Electoral history

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Year Title Role Notes
2003 Wind of Desire[16] Richard Lazard executive producer
2004 Prince of Haiti : King of Paris[17] as himself special appearance
2006 Cousines[18][19] Charles
2009 Life Outside of Pearl[20] Father Jack
2010 Trapped: Haitian Nights[21] Richard Lazard executive producer[22]
2010 Pastor Jones: The Complete First Season[23] Father Renaud video; executive producer
2013 Dolls of Voodoo[18] Richard Lazard executive producer
2015 If I Tell You I Have to Kill You executive producer


Moise contributed $120,000 to complete a monument in Savannah, Georgia of a Haitian regiment known as the Chasseurs-Volontaires de Saint-Domingue that served as a reserve unit to the American and French forces against the British at the Siege of Savannah.[24]

In 2007, Moise wrote a check for $25,000 to launch a cleaning plan in the Haiti National Penitentiary's worst cell block, known as "the Titanic."[25]

Other ventures

In 1988, Moise was among the bachelors featured by Ebony magazine.[26]


In October 1991, Moise was honored among "Dade County's Top 10 Black Businesses" by the Miami Dade Chamber of Commerce. In 1994, he won the Up and Comers Award by Price Waterhouse, and "Man of the Year" by the New Miami Group Inc. in May. In 1997, he was awarded "Black Business of the Year" by the Greater Miami Chamber of Commerce, and was the winner of the "Entrepreneurial Excellence Award" by the Jim Moran Institute for Global Entrepreneurship in 1998.[2][27] Moise was awarded the "Bill Colson Award" in 1994–1995[28] and the "Black Business of the Year Award" by the Greater Miami Chamber of Commerce and the "Community Leadership Award" in 2004. In 2005, he was among the five finalists for “Best Physician of the Year Award” in South Florida by The Business Journal.[29]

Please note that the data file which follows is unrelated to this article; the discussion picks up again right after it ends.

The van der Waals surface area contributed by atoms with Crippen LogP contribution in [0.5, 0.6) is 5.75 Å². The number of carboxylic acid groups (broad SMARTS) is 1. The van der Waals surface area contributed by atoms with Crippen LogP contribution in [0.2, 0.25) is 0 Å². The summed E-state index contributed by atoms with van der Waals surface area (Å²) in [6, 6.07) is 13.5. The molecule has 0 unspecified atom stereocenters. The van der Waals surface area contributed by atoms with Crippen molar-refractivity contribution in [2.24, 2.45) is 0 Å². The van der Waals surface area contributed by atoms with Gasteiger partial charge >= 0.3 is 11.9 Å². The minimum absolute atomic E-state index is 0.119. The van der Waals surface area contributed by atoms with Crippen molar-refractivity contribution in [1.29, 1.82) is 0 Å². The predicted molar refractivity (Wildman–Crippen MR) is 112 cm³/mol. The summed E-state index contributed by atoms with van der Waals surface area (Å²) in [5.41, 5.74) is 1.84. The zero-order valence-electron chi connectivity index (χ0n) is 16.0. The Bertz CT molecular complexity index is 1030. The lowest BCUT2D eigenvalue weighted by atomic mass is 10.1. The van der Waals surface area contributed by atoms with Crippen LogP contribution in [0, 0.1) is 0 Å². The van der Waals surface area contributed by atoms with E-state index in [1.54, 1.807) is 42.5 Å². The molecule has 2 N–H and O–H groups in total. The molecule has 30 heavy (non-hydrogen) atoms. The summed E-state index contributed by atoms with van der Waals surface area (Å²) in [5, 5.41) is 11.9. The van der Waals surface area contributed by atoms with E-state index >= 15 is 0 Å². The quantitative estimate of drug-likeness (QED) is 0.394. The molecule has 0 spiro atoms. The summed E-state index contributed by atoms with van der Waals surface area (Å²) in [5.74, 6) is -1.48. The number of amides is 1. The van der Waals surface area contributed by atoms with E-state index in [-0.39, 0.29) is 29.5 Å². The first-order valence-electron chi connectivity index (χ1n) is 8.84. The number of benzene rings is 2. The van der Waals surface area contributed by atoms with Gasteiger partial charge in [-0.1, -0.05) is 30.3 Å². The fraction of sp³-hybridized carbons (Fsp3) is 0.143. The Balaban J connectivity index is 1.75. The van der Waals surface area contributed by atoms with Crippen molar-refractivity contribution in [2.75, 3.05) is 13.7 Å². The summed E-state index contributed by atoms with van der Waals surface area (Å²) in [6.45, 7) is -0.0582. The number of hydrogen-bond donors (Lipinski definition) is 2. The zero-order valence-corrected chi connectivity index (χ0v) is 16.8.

Moise has won the Pinnacle Award by ICABA for achievement and excellence.[30] He is the past recipient of the Silver Medallion MCCJ Humanitarian of the Year Award, the American Diabetes’ Father of the Year Award and the 2012 Dorothy Shula Outstanding Volunteerism Award from the United Way of Miami Dade County.[31] In 2017, he was honored the Humanitarian Award by Catwalk for Charity.[32][33][34]